Before we get into what Account-Based Marketing Strategy for B2B SaaS is, let’s start with this:
Not everyone is the right fit for your product/service.
It won’t take long for a customer who isn’t the right fit for your product or service to realize this and leave. So, why would you devote sales and marketing resources to a customer who is likely to leave in a short period of time?
Selling to the wrong people is like throwing money down the drain. In fact, research shows that more than two-thirds of sales reps are not working on high-priority accounts or following up with leads because they’re busy chasing lower-quality opportunities.
So, what should you do?
Well, that’s where account-based marketing comes into play, and that’s exactly what we are going to talk about today!
Is account-based marketing a tactic or a strategy?
There is no correct or short one-sided answer on this.
It all depends.
If you’re focused on old-school demand generation programs and providing more and more leads, it’s a strategy.
If you’re a smart modern-day marketer, accountable for new revenue, you’re already using a blended approach.
What that means is you won’t stop using demand channels and programs that are working for you at the top to continually bring in new leads. You’ll use a more targeted ABM approach to engage those leads that fit your ideal account profile once they’ve entered the funnel.
If you have a budget and the right people in your team, you should definitely implement it!
Let’s take a look at what account-based marketing is.
What is account-based marketing?
Account-based marketing (ABM) is a sales and marketing strategy that involves sending highly targeted and personalized communications to a specific company to win new business (or an account).
Rather than launching a wide marketing campaign that attracts thousands in the hopes of nurturing only the few who show interest, ABM focuses on specific companies to engage key decision-makers and then build on that relationship to open up potential sales opportunities.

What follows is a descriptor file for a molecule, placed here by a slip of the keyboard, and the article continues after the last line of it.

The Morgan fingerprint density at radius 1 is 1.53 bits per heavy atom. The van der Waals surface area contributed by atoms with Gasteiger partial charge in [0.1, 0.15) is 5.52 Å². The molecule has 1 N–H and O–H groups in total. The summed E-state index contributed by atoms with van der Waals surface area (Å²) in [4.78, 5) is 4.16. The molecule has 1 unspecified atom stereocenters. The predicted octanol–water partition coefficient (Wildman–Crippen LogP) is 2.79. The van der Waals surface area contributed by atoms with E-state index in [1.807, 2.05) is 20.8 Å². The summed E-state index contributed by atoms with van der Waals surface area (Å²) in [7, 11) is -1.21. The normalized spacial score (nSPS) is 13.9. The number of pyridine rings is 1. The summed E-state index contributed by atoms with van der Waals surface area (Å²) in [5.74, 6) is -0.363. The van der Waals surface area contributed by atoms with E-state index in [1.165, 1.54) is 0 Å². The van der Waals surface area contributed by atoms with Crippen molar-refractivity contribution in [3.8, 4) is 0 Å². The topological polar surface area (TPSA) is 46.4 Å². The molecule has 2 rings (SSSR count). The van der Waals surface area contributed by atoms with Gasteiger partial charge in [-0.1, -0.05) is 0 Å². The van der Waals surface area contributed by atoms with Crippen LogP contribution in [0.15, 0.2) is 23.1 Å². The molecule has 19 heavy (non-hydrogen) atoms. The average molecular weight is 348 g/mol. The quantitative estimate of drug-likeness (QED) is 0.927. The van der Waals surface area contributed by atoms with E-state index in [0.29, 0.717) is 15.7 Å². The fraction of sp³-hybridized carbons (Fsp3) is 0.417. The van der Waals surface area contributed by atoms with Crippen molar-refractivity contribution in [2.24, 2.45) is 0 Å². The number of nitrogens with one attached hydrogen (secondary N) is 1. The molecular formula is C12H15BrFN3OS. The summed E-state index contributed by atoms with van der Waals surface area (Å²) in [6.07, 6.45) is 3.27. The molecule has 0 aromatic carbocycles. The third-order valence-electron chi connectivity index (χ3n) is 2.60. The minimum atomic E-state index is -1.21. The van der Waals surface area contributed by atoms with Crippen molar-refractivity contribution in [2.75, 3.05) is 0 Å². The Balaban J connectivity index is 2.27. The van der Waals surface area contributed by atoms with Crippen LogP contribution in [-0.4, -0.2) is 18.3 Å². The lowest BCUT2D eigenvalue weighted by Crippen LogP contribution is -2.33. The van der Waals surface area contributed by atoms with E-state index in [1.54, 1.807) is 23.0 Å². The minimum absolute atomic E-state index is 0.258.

Despite the fact that account-based marketing has been used as a strategy for more than 15 years, companies are only now starting to understand the value of providing highly personalized and relevant campaigns to their target audience.
That’s why, according to a SiriusDecisons study, 92% of B2B marketers consider ABM to be extremely important to their overall marketing strategy.
In fact, account-based marketing is so important that it’s the second-biggest priority for B2B tech marketers right after video marketing. But where does all this excitement come from? Let’s take a look.
What are the key benefits of Account-Based Marketing Strategy (ABM)?
When considering a new marketing strategy, you need to be convinced that it’s right for your business. And if it is, you must still sell the idea internally.
With ABM, many marketers say that their biggest challenge is getting top-management buy-in.
So, let’s talk about that.
What are the benefits of implementing an ABM strategy for your company?
Based on my research into account-based marketing statistics, I’ve discovered that businesses that successfully implement an ABM strategy benefit from closer alignment between sales and marketing, a higher return on marketing investment, and higher revenues.
Let’s take a look at the main business benefits in more detail.
1. Sales and marketing alignment
The benefits of bringing sales and marketing teams together are obvious: